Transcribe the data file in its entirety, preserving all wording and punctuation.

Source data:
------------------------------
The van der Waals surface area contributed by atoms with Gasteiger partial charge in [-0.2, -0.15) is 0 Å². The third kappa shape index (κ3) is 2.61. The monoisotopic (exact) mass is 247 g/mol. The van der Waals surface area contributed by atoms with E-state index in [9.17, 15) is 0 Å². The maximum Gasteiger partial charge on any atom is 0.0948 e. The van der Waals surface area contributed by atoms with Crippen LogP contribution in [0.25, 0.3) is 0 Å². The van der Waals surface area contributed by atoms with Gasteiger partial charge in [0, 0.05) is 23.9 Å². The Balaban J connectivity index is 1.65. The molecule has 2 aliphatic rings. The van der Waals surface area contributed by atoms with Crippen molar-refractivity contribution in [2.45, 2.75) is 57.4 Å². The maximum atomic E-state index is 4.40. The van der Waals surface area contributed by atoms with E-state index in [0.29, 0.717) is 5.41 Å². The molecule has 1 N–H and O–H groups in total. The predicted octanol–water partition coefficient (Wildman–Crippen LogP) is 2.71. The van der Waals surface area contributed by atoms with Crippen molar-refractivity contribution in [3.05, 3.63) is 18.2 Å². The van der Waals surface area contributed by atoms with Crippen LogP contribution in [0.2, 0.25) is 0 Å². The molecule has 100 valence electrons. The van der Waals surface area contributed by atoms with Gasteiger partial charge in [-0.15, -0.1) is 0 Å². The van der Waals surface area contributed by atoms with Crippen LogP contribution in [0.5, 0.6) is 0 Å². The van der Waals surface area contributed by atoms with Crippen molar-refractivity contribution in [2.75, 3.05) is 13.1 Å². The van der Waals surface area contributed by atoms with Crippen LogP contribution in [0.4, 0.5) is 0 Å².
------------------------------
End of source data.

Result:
The van der Waals surface area contributed by atoms with Gasteiger partial charge in [-0.2, -0.15) is 0 Å². The third kappa shape index (κ3) is 2.61. The monoisotopic (exact) mass is 247 g/mol. The van der Waals surface area contributed by atoms with E-state index in [9.17, 15) is 0 Å². The maximum Gasteiger partial charge on any atom is 0.0948 e. The van der Waals surface area contributed by atoms with Crippen LogP contribution in [0.25, 0.3) is 0 Å². The van der Waals surface area contributed by atoms with Gasteiger partial charge in [0, 0.05) is 23.9 Å². The Balaban J connectivity index is 1.65. The molecule has 2 aliphatic rings. The van der Waals surface area contributed by atoms with Crippen molar-refractivity contribution in [2.45, 2.75) is 57.4 Å². The maximum atomic E-state index is 4.40. The van der Waals surface area contributed by atoms with E-state index in [0.29, 0.717) is 5.41 Å². The molecule has 1 N–H and O–H groups in total. The predicted octanol–water partition coefficient (Wildman–Crippen LogP) is 2.71. The van der Waals surface area contributed by atoms with Crippen molar-refractivity contribution in [3.05, 3.63) is 18.2 Å². The van der Waals surface area contributed by atoms with Crippen LogP contribution in [0.2, 0.25) is 0 Å². The molecule has 100 valence electrons. The van der Waals surface area contributed by atoms with Gasteiger partial charge in [-0.15, -0.1) is 0 Å². The van der Waals surface area contributed by atoms with Crippen LogP contribution in [0.5, 0.6) is 0 Å². The van der Waals surface area contributed by atoms with Crippen molar-refractivity contribution in [2.75, 3.05) is 13.1 Å². The van der Waals surface area contributed by atoms with Crippen LogP contribution in [0.4, 0.5) is 0 Å².